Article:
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www.reference.com/article/viscosity-7fdd9c4e93790c9f

Viscosity is a term used to describe the measure of a fluids resistance to flow. The internal friction of a fluid in motion and it's unofficial "thickness" can also be described in terms of the viscosity of a particular fluid.

www.reference.com/article/viscosity-water-5180fbbcd4921329

The viscosity of water is 1.0020 millipascal seconds at 20°C. The viscosity of water, and other substances, can change with a difference in temperature. Water has low viscosity compared to other fluids.

www.reference.com/article/viscose-material-c774daab9e6b4297

Viscose is a fabric made from cellulose or wood pulp. Also called rayon in the United States, viscose is made using a process involving caustic soda and a spinneret.

www.reference.com/article/oil-viscosity-ee59bc5206c77ed1

Viscosity describes a fluid's resistance to flow. The thicker the fluid, the slower it flows and the higher its viscosity. The viscosity of a lubricant such as oil affects how it reduces friction and transfers heat.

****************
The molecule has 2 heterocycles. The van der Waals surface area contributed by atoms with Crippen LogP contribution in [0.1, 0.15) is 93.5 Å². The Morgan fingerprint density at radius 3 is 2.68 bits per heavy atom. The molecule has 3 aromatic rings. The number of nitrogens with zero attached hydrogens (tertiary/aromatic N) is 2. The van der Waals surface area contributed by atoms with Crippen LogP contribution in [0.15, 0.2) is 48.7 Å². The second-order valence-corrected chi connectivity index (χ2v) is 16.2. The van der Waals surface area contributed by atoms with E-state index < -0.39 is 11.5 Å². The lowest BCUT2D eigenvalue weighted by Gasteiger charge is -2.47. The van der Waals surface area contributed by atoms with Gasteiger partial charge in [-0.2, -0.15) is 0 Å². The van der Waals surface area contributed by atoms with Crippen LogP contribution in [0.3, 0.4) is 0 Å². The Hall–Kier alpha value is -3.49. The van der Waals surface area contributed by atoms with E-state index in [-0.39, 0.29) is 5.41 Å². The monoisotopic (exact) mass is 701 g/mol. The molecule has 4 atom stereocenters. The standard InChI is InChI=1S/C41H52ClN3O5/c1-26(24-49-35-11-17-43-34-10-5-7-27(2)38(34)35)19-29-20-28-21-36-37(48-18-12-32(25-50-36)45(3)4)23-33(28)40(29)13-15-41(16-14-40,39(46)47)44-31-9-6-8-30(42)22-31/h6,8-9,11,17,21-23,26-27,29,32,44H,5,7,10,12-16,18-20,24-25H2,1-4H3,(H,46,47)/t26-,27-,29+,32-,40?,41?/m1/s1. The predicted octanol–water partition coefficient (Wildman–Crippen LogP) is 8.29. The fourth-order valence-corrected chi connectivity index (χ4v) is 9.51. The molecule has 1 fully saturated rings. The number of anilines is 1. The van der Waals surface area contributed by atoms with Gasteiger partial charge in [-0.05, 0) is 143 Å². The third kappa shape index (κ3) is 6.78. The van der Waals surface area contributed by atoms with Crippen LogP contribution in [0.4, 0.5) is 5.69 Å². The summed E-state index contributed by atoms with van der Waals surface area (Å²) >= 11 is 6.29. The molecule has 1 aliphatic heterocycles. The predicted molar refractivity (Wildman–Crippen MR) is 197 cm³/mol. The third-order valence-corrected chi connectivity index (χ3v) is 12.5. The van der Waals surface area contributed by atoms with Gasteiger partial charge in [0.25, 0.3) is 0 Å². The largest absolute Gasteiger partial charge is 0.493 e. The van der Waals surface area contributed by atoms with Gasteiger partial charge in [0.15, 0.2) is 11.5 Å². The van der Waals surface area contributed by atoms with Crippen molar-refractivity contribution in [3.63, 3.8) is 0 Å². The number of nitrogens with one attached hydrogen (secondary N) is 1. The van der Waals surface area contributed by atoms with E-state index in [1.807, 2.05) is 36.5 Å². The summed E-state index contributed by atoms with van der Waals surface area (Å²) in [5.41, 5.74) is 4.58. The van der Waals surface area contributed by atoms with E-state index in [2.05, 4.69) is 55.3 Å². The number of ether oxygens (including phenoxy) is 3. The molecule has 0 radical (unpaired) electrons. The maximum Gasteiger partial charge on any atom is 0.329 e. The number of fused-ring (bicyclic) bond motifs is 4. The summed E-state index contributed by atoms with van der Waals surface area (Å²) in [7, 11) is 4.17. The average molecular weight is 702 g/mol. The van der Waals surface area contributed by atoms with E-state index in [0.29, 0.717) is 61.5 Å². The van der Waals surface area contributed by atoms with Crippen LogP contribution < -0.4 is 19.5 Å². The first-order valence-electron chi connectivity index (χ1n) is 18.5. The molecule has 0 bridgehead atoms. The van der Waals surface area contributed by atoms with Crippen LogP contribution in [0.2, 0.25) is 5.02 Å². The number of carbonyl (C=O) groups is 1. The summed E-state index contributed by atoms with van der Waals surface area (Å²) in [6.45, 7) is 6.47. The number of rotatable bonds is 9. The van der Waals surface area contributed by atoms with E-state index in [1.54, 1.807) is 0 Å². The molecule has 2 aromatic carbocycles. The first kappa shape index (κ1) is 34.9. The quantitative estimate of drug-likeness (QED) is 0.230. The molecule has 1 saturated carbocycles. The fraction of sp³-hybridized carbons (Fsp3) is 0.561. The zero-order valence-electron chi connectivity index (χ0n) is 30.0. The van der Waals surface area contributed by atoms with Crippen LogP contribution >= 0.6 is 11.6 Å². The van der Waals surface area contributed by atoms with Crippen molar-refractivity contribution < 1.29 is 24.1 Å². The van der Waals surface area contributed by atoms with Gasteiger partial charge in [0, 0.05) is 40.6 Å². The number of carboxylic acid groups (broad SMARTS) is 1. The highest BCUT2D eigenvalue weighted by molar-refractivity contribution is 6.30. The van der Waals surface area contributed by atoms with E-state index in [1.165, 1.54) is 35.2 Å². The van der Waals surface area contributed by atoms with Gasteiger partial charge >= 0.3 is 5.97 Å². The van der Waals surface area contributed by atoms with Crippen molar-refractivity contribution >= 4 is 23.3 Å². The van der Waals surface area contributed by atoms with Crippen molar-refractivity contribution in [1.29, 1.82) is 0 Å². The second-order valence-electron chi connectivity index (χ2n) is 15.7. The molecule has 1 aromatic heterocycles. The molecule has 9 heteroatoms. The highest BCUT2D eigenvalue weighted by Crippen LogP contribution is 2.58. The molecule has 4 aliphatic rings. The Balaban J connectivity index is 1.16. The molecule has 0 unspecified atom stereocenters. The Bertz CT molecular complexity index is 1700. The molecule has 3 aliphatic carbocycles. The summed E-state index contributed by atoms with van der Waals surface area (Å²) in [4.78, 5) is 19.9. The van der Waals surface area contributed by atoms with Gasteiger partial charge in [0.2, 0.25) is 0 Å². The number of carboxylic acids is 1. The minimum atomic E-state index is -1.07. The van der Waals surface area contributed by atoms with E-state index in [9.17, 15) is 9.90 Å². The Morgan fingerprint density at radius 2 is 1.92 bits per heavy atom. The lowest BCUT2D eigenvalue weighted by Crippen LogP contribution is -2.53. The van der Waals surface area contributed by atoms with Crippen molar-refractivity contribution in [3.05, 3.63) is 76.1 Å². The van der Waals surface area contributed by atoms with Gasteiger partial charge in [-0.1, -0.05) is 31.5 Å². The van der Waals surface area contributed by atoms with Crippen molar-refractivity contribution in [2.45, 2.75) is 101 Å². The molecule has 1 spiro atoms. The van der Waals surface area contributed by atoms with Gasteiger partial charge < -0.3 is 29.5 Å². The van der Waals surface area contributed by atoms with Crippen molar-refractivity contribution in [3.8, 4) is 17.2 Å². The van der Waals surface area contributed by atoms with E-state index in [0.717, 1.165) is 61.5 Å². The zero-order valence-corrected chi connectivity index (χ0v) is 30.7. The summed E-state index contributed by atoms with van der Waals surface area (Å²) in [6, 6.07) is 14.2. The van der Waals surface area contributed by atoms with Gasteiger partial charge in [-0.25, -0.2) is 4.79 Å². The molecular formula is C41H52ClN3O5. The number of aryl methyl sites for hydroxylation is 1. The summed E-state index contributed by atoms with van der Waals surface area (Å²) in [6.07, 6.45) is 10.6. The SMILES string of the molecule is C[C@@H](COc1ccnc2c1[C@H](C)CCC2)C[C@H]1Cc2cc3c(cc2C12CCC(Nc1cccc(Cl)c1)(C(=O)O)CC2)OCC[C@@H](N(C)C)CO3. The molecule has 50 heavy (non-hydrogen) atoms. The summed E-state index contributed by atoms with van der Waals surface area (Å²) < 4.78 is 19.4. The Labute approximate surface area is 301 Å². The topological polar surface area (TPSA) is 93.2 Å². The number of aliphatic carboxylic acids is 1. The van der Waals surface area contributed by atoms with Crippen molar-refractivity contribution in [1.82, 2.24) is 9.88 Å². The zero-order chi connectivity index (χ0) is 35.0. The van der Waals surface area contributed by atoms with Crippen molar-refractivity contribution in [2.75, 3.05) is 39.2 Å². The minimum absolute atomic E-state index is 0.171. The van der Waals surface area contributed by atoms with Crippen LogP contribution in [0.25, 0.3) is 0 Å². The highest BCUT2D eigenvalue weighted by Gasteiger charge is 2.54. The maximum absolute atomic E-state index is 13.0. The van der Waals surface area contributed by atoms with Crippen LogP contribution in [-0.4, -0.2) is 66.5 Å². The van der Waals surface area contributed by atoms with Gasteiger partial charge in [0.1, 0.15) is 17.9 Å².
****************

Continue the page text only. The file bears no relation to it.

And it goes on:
www.reference.com/article/can-wash-viscose-efb78da19959dc07

Viscose can be washed by hand or by using the delicate cycle on a washer. Viscose should be washed in cold water to avoid fading or shrinking.

www.reference.com/article/example-caustic-substance-140555dc0fb99eae

Sulfuric acid is one example of a caustic substance. Ingesting caustic substances can result in serious injuries and can even be fatal in extreme cases.

www.reference.com/article/measure-viscosity-95abcd5a6c87f89a

Dropping a marble or ball bearing through a liquid is a simple method for measuring viscosity, while an Ostwald Viscometer is more complex and more accurate. The ball bearing method involves more rigorous calculations than the viscometer.